Apple has a bad reputation with maps. Seven years ago, Apple replaced Google Maps with its own Apple Maps service in iOS 6, and the rollout was nothing short of disastrous. Apple Maps was inferior to Google Maps in every way: features, stability, accuracy, performance—you name it. It took two years to really clear out the bugs, and Apple has spent the last several years languishing behind Google with a dated, less-detailed data set and a dearth of features. About the only thing Apple Maps has going for it is that it respects your privacy.
With iOS 13, Apple Maps may finally turn the corner. Whether it will be a superior mapping solution to Google Maps remains to be seen, but the beleaguered service may finally close the gap enough that you won’t need to bother with installing the Google Maps app anymore. Here’s what you can expect from Apple Maps with the rollout of iOS 13 and iPadOS 13 this fall.
MacDailyNews Take: Massively-improved, homegrown mapping data is the key here. Apple realized that if they wanted it done right, they had to do it themselves. (It’s always better to roll your own, as Cheech and Chong said more than once.) Hence, Apple has been driving and flying around the world gathering mapping data for years now. iOS 13 begins to widelydeliver to users the fruits of Apple’s labor.
It’s too bad about Maps reputation, but that’s the power of the first impression:
No matter what Apple does, no matter how much better they make Apple Maps, it will now always “suck” in the minds of a large segment of the population… Apple seems to have learned nothing from the Newton: First impressions mean everything. Apple’s Maps have been Newtonized. All that’s missing is the Doonesbury strip… Here’s a little hint for the future: Everything that requires widespread customer use to develop a rich database before the product becomes fully usable should be clearly labeled “beta” upon release. Apple did it with Siri, but they forgot to do it with Maps. Had Apple been smart enough to simply place a “beta” tag on Maps, all of this rigamarole would never have occurred. — MacDailyNews Take, September 28, 2012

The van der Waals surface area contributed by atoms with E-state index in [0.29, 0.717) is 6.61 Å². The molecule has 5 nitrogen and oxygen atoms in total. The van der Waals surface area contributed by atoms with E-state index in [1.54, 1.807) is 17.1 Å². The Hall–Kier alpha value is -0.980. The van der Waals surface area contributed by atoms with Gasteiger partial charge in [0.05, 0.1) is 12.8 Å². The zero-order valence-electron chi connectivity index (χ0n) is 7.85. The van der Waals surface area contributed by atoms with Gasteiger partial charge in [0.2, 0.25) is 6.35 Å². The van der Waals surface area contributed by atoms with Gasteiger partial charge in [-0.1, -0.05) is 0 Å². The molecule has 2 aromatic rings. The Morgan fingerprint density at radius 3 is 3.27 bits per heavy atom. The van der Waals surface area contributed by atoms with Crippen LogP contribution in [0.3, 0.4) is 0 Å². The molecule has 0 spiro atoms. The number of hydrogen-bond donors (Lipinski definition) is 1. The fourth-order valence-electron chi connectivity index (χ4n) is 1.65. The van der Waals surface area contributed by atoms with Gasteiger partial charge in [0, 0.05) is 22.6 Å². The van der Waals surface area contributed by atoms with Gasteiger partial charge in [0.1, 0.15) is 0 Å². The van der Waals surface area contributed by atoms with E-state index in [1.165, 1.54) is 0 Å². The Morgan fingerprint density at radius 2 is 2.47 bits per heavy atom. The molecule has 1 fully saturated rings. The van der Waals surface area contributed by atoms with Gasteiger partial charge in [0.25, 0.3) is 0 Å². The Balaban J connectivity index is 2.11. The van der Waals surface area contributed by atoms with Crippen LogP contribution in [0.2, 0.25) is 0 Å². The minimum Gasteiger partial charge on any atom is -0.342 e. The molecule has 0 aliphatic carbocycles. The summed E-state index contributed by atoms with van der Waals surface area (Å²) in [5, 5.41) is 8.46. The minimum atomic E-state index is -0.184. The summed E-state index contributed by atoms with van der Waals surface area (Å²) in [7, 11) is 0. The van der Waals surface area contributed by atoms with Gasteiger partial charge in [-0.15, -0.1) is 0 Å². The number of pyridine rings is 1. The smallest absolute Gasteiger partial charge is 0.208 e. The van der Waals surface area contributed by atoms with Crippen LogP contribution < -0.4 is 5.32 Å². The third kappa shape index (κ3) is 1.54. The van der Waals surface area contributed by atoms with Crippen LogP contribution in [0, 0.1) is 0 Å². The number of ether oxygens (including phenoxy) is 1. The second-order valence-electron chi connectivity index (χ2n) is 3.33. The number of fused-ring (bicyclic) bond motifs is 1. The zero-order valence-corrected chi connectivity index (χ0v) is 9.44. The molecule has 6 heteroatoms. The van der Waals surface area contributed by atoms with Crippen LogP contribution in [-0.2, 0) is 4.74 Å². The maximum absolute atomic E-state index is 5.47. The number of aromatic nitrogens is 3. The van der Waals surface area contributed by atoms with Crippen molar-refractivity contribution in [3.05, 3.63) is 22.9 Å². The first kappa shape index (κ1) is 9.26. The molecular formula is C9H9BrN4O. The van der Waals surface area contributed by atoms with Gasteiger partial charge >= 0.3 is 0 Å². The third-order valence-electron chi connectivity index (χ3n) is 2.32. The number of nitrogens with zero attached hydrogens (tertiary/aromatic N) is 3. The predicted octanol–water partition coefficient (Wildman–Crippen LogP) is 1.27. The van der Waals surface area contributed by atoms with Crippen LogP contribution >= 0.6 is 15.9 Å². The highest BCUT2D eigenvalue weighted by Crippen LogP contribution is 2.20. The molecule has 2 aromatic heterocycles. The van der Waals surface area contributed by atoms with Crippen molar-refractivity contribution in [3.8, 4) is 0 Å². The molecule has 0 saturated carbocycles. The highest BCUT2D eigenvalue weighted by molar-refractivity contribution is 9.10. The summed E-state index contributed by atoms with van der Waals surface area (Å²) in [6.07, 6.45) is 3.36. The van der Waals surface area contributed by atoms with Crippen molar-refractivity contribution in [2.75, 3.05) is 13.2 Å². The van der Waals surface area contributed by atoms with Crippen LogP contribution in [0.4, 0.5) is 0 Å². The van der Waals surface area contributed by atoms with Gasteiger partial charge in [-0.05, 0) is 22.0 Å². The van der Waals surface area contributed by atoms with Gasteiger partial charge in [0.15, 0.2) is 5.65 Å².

One thing Apple will have a difficult time buying: Respect for their Maps app, no matter how superior it gets over all others (and many parts of it already are – and even were at launch). It’s unfortunate, but first impressions were so badly botched by Apple (a simple “beta” tag would have sufficed) that it will take a sustained herculean effort to reverse the public misperception of Maps as inferior to Google Maps. — MacDailyNews, September 16, 2015